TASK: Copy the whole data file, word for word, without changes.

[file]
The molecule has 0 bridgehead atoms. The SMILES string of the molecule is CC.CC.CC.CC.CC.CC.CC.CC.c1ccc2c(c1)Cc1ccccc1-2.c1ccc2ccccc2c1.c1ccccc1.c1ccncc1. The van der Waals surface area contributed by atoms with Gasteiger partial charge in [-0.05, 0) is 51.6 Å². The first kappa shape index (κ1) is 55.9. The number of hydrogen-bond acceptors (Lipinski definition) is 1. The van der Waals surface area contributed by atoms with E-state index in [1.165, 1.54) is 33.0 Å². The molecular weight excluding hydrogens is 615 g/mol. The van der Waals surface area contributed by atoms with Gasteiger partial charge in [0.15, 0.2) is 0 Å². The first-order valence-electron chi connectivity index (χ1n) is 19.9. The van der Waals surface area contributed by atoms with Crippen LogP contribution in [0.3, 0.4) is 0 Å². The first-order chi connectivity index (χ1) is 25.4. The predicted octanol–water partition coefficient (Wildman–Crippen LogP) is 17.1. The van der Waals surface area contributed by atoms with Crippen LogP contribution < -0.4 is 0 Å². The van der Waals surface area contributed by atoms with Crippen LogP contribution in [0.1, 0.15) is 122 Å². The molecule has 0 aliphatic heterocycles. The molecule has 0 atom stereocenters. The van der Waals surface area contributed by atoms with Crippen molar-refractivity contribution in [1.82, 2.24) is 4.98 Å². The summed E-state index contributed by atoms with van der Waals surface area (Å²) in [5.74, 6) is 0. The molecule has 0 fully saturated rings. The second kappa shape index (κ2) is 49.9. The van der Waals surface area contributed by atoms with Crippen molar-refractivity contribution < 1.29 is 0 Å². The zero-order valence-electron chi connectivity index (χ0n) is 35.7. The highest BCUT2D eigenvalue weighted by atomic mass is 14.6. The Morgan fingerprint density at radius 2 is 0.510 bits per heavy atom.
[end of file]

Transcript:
The molecule has 0 bridgehead atoms. The SMILES string of the molecule is CC.CC.CC.CC.CC.CC.CC.CC.c1ccc2c(c1)Cc1ccccc1-2.c1ccc2ccccc2c1.c1ccccc1.c1ccncc1. The van der Waals surface area contributed by atoms with Gasteiger partial charge in [-0.05, 0) is 51.6 Å². The first kappa shape index (κ1) is 55.9. The number of hydrogen-bond acceptors (Lipinski definition) is 1. The van der Waals surface area contributed by atoms with E-state index in [1.165, 1.54) is 33.0 Å². The molecular weight excluding hydrogens is 615 g/mol. The van der Waals surface area contributed by atoms with Gasteiger partial charge in [0.15, 0.2) is 0 Å². The first-order valence-electron chi connectivity index (χ1n) is 19.9. The van der Waals surface area contributed by atoms with Crippen LogP contribution in [0.3, 0.4) is 0 Å². The first-order chi connectivity index (χ1) is 25.4. The predicted octanol–water partition coefficient (Wildman–Crippen LogP) is 17.1. The van der Waals surface area contributed by atoms with Crippen LogP contribution < -0.4 is 0 Å². The van der Waals surface area contributed by atoms with Crippen LogP contribution in [0.1, 0.15) is 122 Å². The molecule has 0 aliphatic heterocycles. The molecule has 0 atom stereocenters. The van der Waals surface area contributed by atoms with Crippen molar-refractivity contribution in [1.82, 2.24) is 4.98 Å². The summed E-state index contributed by atoms with van der Waals surface area (Å²) in [5.74, 6) is 0. The molecule has 0 fully saturated rings. The second kappa shape index (κ2) is 49.9. The van der Waals surface area contributed by atoms with Crippen molar-refractivity contribution < 1.29 is 0 Å². The zero-order valence-electron chi connectivity index (χ0n) is 35.7. The highest BCUT2D eigenvalue weighted by atomic mass is 14.6. The Morgan fingerprint density at radius 2 is 0.510 bits per heavy atom.